By Linda Pieczynski, Member, DignityUSA Board of Directors
“The best year ever” is how David Clohessy, National Director of The Survivors Network of those Abused by Priests (SNAP), described the child protection movement at its annual SNAP conference held July 30-August 1, 2010, in Chicago, Illinois. In 2010, the child abuse scandal arrived on the doorstep of the Vatican with Pope Benedict XVI personally implicated in the coverup. “SNAP has been faithful to its mission: protecting the vulnerable and healing the wounded”, said Clohessy.
Over 200 survivors and supporters listened to Illinois Justice Anne Burke, former chair of the Catholic Bishops’ National Review Board, Tom Doyle, canon lawyer and long time supporter, Phillip Koss, the prosecutor who handled the case of Jesuit Fr. McGuire—a spiritual director for Mother Teresa, and visitors from Europe who were involved in recent events. Both DignityUSA and National Call To Action were represented at the conference and showed their support for SNAP and its members.
A number of things became clear at the conference. The national movement to abolish the statute of limitations in child sexual abuse cases is not going to go away as witnessed by a survivor who organized supporters of legislation that abolished Florida’s statute of limitations this year. Speaker after speaker rejected the Vatican’s attempt to blame gay priests for the crisis, recognizing it as scape–goating. Instead, they called on conference attendees to focus their attention on the bishops who covered up the crimes such as Cardinal Law who lives in splendor in Rome. Also, the Vatican can no longer claim that the sex abuse crisis is an American problem or the fault of the media.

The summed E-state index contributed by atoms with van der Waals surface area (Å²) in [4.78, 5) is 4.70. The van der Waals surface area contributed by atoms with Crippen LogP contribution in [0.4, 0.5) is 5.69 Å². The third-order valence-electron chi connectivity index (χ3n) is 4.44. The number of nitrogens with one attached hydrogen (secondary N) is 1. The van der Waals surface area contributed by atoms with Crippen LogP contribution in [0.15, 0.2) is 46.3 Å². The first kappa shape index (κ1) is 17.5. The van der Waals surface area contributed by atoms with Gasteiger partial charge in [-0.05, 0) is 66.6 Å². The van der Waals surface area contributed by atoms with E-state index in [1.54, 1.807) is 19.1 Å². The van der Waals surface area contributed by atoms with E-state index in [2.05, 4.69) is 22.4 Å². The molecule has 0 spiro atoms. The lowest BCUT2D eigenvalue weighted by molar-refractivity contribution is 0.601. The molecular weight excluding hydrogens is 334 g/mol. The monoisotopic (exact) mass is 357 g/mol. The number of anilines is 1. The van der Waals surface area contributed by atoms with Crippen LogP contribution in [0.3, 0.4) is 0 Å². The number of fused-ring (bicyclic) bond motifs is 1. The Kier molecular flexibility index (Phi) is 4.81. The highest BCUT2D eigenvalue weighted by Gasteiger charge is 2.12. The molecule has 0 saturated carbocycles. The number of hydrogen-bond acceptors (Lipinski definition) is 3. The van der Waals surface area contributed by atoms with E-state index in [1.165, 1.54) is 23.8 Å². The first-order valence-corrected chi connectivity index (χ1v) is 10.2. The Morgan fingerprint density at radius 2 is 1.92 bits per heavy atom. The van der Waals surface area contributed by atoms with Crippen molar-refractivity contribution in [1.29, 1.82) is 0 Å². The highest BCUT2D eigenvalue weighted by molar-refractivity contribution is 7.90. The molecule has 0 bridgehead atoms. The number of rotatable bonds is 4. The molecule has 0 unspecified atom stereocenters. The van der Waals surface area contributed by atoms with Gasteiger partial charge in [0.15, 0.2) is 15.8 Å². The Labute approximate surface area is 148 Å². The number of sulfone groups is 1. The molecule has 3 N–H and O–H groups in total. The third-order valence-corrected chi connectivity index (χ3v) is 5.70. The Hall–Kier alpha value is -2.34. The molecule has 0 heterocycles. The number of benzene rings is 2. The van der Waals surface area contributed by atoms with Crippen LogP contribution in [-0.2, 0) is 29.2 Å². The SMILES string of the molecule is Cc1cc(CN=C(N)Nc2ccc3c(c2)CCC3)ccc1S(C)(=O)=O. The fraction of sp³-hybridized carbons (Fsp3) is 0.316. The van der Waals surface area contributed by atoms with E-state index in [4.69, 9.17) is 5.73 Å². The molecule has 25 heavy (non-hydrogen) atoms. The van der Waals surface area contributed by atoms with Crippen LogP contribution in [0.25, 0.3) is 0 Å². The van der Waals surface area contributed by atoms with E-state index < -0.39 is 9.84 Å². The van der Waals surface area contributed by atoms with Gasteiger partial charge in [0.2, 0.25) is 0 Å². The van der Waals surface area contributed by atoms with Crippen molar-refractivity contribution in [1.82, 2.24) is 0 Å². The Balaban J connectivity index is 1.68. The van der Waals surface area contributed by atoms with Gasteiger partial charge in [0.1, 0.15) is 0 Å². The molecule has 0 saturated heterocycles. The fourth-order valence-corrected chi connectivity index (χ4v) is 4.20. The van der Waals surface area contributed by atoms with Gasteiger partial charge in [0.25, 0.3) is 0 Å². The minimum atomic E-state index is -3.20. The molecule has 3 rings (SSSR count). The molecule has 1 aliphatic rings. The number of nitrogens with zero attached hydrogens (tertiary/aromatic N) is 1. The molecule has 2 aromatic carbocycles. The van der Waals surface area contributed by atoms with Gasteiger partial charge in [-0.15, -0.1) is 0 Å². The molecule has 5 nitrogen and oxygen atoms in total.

Victor Vieth, the first director of the National Child Protection Training Center, spoke eloquently about the psychological harm done to individuals when the people who represented God are their offenders. He said that perpetrators target children of very religious people because they are so gullible and quick to forgive.
One shocking statistic to come out of the conference is that in those dioceses where full disclosure has been imposed by agreement with law enforcement agencies due to court enforced agreements, the actual rate of priest perpetrators is 10%.
I was struck by the parallels between the sexual abuse victim rights movement and the GLBT rights movement. People have been wounded terribly by a Church they trusted. The institution has demonized both groups. However, both have found the courage to reach out to each other by providing solidarity and healing—while speaking truth to power, and refusing to hide in the shadows where church officials wish they would stay. The Roman Catholic Church is bankrupt as a moral authority and its leaders have done nothing to change the clerical culture that brought it to this point.